Bethlehem (300), Fri 24.2.12, Morning
Summary: an Arabic-speaking officer exercises judgment and our hearts jump for joy
Bethlehem - Checkpoint 300, 9:00 am-10:50 am: two lanes are open, almost no line. Almost no raised voices. Almost everyone goes through. A father and his 7 year-old son are sent back
Three new international volunteers arrive and report that it took 17 minutes for them to go through the checkpoint.
An officer comes out, surveys the situation and works quickly, efficiently, and with good judgment. First, he opens the gate between the lanes and quickly lets all the elderly go through (we haven’t seen this in years. Age has long ago ceased to be a factor. Suddenly we remember how once, all women, children, and elderly could pass first with no delays… those were the days!)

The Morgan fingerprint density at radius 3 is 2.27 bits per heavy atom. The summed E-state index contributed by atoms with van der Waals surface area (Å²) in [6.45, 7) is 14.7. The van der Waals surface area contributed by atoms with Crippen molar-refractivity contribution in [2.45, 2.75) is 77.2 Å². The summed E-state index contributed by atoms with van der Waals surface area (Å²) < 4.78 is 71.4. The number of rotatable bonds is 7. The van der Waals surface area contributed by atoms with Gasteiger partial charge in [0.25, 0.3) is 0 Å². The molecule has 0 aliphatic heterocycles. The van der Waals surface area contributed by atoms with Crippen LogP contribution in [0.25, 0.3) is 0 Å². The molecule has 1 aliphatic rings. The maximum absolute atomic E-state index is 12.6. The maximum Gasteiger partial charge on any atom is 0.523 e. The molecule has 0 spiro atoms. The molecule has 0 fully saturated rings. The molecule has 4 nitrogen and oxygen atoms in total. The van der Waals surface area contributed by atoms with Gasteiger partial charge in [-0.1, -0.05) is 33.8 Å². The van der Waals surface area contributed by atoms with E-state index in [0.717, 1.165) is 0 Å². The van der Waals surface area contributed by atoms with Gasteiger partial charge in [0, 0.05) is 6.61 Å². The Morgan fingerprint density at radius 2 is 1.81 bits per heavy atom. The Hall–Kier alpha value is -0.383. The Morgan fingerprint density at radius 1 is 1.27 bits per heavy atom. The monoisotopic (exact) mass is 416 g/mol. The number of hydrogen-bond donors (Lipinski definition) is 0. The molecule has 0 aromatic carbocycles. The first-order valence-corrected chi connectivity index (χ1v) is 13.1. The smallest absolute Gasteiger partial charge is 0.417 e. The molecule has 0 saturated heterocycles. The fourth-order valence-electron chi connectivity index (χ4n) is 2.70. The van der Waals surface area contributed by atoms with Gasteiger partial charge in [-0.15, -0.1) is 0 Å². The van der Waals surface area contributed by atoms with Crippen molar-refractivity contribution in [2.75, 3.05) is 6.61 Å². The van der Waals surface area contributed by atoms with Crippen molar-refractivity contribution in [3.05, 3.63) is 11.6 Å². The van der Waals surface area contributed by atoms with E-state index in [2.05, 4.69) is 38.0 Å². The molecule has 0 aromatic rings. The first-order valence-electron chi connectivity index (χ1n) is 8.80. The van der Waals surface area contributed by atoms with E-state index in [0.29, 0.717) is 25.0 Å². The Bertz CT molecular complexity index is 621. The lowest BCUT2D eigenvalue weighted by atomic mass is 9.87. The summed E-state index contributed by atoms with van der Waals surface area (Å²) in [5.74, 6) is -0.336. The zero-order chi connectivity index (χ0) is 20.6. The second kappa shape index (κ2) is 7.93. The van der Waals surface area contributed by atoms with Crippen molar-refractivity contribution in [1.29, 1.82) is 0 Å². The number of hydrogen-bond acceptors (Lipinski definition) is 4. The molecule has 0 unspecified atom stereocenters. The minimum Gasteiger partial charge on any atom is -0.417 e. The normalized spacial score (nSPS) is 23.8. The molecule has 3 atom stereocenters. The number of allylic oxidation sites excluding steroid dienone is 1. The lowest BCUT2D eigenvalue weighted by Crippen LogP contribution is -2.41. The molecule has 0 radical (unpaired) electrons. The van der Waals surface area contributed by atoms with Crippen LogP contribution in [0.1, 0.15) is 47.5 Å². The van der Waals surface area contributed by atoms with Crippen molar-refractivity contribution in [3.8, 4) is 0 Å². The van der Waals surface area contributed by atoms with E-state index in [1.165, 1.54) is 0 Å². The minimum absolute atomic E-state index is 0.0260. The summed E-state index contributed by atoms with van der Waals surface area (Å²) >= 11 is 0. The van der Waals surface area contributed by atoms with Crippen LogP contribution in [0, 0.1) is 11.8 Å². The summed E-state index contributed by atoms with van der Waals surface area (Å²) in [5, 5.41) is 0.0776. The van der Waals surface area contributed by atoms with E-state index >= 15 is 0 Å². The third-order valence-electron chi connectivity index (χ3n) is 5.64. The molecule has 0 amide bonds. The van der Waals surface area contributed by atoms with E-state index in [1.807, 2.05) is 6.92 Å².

Afterwards, the officer deals with two cases that by dry protocols would be denied: one young couple (tall, slender, beautiful people) with a baby in a stroller and three girls aged 4, 5, and 6. The father has a work permit and he’s come for a work meeting. The girls have no permit, and the couple didn’t know that 5 year-olds and up now need one. The officer decides to take responsibility for the case and lets them through. He explains politely what they must do next time, and reports their passage at the checkpoint.
Another couple arrives with a 9 year-old without a permit. The mother passes through – she apparently holds French citizenship. The father and child don’t yet. The father pulls out a large stack of papers and shows them to the officer. The officer checks, makes a few calls, and again decides to take on the responsibility and let them pass.
How good, and how rare! Here we beheld a morning with no grief and no children’s tears